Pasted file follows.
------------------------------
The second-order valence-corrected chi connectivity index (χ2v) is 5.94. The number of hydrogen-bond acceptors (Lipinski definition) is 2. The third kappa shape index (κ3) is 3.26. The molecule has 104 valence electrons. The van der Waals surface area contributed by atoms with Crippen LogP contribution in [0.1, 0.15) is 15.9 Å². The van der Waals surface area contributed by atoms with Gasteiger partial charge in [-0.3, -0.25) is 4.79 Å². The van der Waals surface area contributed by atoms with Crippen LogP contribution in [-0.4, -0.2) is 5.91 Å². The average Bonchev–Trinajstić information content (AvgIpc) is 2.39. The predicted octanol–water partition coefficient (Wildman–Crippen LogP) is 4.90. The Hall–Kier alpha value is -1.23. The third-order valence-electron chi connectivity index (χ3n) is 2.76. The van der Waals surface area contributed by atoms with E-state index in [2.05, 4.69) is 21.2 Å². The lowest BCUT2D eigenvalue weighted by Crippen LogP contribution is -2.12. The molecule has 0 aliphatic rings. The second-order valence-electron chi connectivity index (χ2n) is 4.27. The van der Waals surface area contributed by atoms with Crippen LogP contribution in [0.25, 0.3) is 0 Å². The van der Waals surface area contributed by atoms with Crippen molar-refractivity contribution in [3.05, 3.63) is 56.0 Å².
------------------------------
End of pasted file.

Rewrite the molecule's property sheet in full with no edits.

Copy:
The second-order valence-corrected chi connectivity index (χ2v) is 5.94. The number of hydrogen-bond acceptors (Lipinski definition) is 2. The third kappa shape index (κ3) is 3.26. The molecule has 104 valence electrons. The van der Waals surface area contributed by atoms with Crippen LogP contribution in [0.1, 0.15) is 15.9 Å². The van der Waals surface area contributed by atoms with Gasteiger partial charge in [-0.3, -0.25) is 4.79 Å². The van der Waals surface area contributed by atoms with Crippen LogP contribution in [-0.4, -0.2) is 5.91 Å². The average Bonchev–Trinajstić information content (AvgIpc) is 2.39. The predicted octanol–water partition coefficient (Wildman–Crippen LogP) is 4.90. The Hall–Kier alpha value is -1.23. The third-order valence-electron chi connectivity index (χ3n) is 2.76. The van der Waals surface area contributed by atoms with E-state index in [2.05, 4.69) is 21.2 Å². The lowest BCUT2D eigenvalue weighted by Crippen LogP contribution is -2.12. The molecule has 0 aliphatic rings. The second-order valence-electron chi connectivity index (χ2n) is 4.27. The van der Waals surface area contributed by atoms with Crippen LogP contribution in [0.25, 0.3) is 0 Å². The van der Waals surface area contributed by atoms with Crippen molar-refractivity contribution in [3.05, 3.63) is 56.0 Å².